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67 the hoped-for effects that had driven those high valuations would not materialize. Starting in late 2002, rehabilitation occurred for a selective group of surviving Internet stocks. In the 2002-2004 periods, Internet companies that were clear market leaders and managed to convincingly assert their leadership position and, above all, start to generate profits, outperformed the general market. The correlation summaries were assembled to determine the relationship between VC returns, the benchmark indices and a sample of public companies. Even though the Internet started to be commercialized in the early 1990s, there were already several companies by the mid and late 1990s. The initial period examined was 1995-2000, and since this period covers the technology bubble, the returns are highly correlated >.50 with the Nasdaq Composite and the MOX Index, except for China-based Sina and Amazon. Similar to the semiconductor and the CleanTech venture returns, the Thomson Internet has a low correlation to the public companies, the Nasdaq Composite, the Russell 2000. fr-FR Table 5-2 : Internet Correlation Coefficient Matrix 1995-2000 fr-FR Correlation YHOO SINA EBAY AMZN PCLN MOX IXIC RUT TI PCS YHOO 1.0000 0.3469 0.5383 0.5927 0.3956 0.7399 0.5373 0.4543 0.2607 0.4053 SINA 0.3469 1.0000 0.3480 0.2965 0.2307 0. 4164 0.3976 0.3915 EBAY 0.5383 0.3480 1.0000 0.5121 0.4501 0.6853 0.5369 0.4673 0.2501 AMZN 0.5927 0.2965 0.5121 1.0000 0.4001 0.6527 0.4721 0.4104 0.1857 0.2866 PCLN 0.3956 0.2307 0.4501 0.4001 1.0000 0.5588 0.4020 0.3867 MOX 0.7399 0.4164 0.68 53 0.6527 0.5588 1.0000 0.8559 0.7543 IXIC 0.5373 0.3976 0.5369 0.4721 0.4020 0.8559 1.0000 0.8806 0.3663 0.9831 RUT 0.4543 0.3915 0.4673 0.4104 0.3867 0.7543 0.8806 1.0000 0. 2921 0.2649 TI 0.5508 0.2360 0.2893 0.7208 0.8857 0.7346 0.5443 1.0000 0.7 769 PCS 0.4053 0.2866 0.1062 0.3693 0.7769 1.0000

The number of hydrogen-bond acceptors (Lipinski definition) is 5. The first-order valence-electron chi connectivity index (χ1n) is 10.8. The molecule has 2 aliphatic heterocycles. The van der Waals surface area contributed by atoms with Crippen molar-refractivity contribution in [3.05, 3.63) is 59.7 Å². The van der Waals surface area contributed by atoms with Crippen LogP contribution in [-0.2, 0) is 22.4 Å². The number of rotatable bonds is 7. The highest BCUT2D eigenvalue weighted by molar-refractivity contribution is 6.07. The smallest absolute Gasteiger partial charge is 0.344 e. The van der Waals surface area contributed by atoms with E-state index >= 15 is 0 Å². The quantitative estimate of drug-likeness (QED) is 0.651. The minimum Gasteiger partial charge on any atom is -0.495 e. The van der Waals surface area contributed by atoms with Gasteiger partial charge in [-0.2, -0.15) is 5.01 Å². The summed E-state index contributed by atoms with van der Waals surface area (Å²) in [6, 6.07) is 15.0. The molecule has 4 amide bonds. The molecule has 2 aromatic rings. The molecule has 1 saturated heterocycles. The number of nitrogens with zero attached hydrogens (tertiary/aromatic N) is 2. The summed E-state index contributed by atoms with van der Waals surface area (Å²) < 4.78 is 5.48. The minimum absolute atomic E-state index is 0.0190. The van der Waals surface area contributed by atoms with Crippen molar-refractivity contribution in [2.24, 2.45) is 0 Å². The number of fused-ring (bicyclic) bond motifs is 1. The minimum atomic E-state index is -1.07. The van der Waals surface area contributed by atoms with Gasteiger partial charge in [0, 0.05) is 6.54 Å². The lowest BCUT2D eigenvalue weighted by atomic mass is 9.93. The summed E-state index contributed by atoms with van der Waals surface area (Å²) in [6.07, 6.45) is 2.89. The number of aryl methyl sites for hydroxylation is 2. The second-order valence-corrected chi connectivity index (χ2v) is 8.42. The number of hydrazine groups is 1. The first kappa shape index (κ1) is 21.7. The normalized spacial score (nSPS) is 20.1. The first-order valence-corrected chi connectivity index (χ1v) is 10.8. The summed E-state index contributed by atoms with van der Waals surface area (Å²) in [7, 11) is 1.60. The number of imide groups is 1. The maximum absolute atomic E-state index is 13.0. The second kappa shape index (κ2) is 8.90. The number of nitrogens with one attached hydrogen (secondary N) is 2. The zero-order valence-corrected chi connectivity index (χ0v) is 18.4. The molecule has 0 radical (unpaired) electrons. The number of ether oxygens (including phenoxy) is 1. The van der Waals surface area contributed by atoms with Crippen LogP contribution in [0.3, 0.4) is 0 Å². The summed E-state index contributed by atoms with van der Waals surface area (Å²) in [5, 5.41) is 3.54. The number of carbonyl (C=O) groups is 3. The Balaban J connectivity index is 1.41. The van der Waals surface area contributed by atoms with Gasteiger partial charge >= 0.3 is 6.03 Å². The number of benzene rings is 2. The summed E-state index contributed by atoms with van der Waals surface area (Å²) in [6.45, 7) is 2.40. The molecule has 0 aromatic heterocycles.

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68 For the period between 1998 and 2000, the height of the technology bubble, the correlation is similar to the period between 1995-2000. fr-FR Table 5-3 : Internet Correlation Coefficient Matrix: 1998 -2000 fr-FR Corr elation YHOO SINA EBAY AMZN PCLN MOX IXIC RUT TI PCS YHOO 1.0000 0.3469 0.5383 0.6431 0.3956 0.7399 0.6014 0.4987 0.2607 0.3359 SINA 0.3469 1.0000 0.3480 0.2965 0.2307 0.4164 0.3976 0.3915 EBAY 0.5383 0.3480 1.0000 0.5121 0.4501 0.6853 0.5369 0 .4673 0.2501 AMZN 0.6431 0.2965 0.5121 1.0000 0.4001 0.6527 0.4897 0.4174 0.1857 0.2866 PCLN 0.3956 0.2307 0.4501 0.4001 1.0000 0.5588 0.4020 0.3867 MOX 0.7399 0.4164 0.6853 0.6527 0.5588 1.0000 0.8559 0.7543 IXIC 0.6014 0.3976 0.5369 0.4897 0.4 020 0.8559 1.0000 0.8805 0.3663 0.9831 RUT 0.4987 0.3915 0.4673 0.4174 0.3867 0.7543 0.8805 1.0000 0. 2921 0.2649 TI 0.5558 0.2360 0.2679 0.7208 0.8857 0.7737 0.5537 1.0000 0.7769 PCS 0.3359 0.2866 0.9831 0.2649 0.7769 1.0000 The period between 2000-200 8 shows that the stocks and the benchmark indices are all highly correlated. Thomson Internet remains lowly correlated to the public comparables. Priceline, due to the performance of the business, begins to diverge; Sina remains less correlated to the other public stocks; and the overall correlation among the assets drops from previous levels. fr-FR Table 5-4 : Internet Correlation Coefficient Matrix 2000-2008 fr-FR Corr elation GOO G YHO O SINA EBAY AMZN PCLN MOX IXIC RUT TI PCS GOOG 1.0000 0.3516 0.3930 0.4 440 0.4060 0.3220 0.6184 0.6065 0.5250 0.3857 0.5007 YHOO 0.3516 1.0000 0.3331 0.5327 0.4656 0.3111 0.6810 0.6066 0.4885 0.1803 0.3562 SINA 0.3930 0.3331 1.0000 0.3179 0.2663 0.2417 0.4359 0.4022 0.3718 0.0036 0.3401 EBAY 0.4440 0.5327 0.3179 1.0000 0.4783 0.3630 0.6973 0.6585 0.5440 0.0035 0.0518 AMZN 0.4060 0.4656 0.2663 0.4783 1.0000 0.3077 0.6088 0.5439 0.4562 0.0986 0.0236 PCLN 0.3220 0.3111 0.2417 0.3630 0.3077 1.0000 0.4846 0.4338 0.3927 0.0320 0.0467 MOX 0.6184 0.6810 0.4359 0.6973 0.608 8 0.4846 1.0000 0.9250 0.7758 0. 0708 0.8110 IXIC 0.6065 0.6066 0.4022 0.6585 0.5439 0.4338 0.9250 1.0000 0.8718 0. 2188 0.7990 RUT 0.5250 0.4885 0.3718 0.5440 0.4562 0.3927 0.7758 0.8718 1.0000 0. 2122 0.5356 TI 0.5909 0.3239 0.1566 0.2842 0.2597 0.2505 0 .6316 0.6370 0.4595 1.0000 0.3136